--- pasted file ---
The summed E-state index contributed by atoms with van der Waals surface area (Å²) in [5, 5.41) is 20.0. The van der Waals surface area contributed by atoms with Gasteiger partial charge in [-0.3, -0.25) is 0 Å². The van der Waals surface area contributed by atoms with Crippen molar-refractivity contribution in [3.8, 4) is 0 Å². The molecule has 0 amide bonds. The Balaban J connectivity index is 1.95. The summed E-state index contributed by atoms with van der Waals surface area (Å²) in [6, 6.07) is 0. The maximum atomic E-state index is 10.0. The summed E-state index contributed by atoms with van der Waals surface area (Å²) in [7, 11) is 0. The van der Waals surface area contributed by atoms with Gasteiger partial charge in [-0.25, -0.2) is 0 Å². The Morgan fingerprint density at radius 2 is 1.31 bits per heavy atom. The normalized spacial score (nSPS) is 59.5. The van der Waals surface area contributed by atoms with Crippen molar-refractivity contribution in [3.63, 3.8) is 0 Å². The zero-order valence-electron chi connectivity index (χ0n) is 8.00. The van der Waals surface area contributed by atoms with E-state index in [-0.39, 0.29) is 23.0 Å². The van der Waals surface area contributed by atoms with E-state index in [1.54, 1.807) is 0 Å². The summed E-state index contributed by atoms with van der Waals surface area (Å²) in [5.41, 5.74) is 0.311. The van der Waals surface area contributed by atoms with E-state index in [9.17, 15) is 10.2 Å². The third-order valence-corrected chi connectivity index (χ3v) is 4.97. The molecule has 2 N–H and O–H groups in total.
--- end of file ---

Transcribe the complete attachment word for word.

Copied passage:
The summed E-state index contributed by atoms with van der Waals surface area (Å²) in [5, 5.41) is 20.0. The van der Waals surface area contributed by atoms with Gasteiger partial charge in [-0.3, -0.25) is 0 Å². The van der Waals surface area contributed by atoms with Crippen molar-refractivity contribution in [3.8, 4) is 0 Å². The molecule has 0 amide bonds. The Balaban J connectivity index is 1.95. The summed E-state index contributed by atoms with van der Waals surface area (Å²) in [6, 6.07) is 0. The maximum atomic E-state index is 10.0. The summed E-state index contributed by atoms with van der Waals surface area (Å²) in [7, 11) is 0. The van der Waals surface area contributed by atoms with Gasteiger partial charge in [-0.25, -0.2) is 0 Å². The Morgan fingerprint density at radius 2 is 1.31 bits per heavy atom. The normalized spacial score (nSPS) is 59.5. The van der Waals surface area contributed by atoms with Crippen molar-refractivity contribution in [3.63, 3.8) is 0 Å². The zero-order valence-electron chi connectivity index (χ0n) is 8.00. The van der Waals surface area contributed by atoms with E-state index in [-0.39, 0.29) is 23.0 Å². The van der Waals surface area contributed by atoms with E-state index in [1.54, 1.807) is 0 Å². The summed E-state index contributed by atoms with van der Waals surface area (Å²) in [5.41, 5.74) is 0.311. The van der Waals surface area contributed by atoms with E-state index in [9.17, 15) is 10.2 Å². The third-order valence-corrected chi connectivity index (χ3v) is 4.97. The molecule has 2 N–H and O–H groups in total.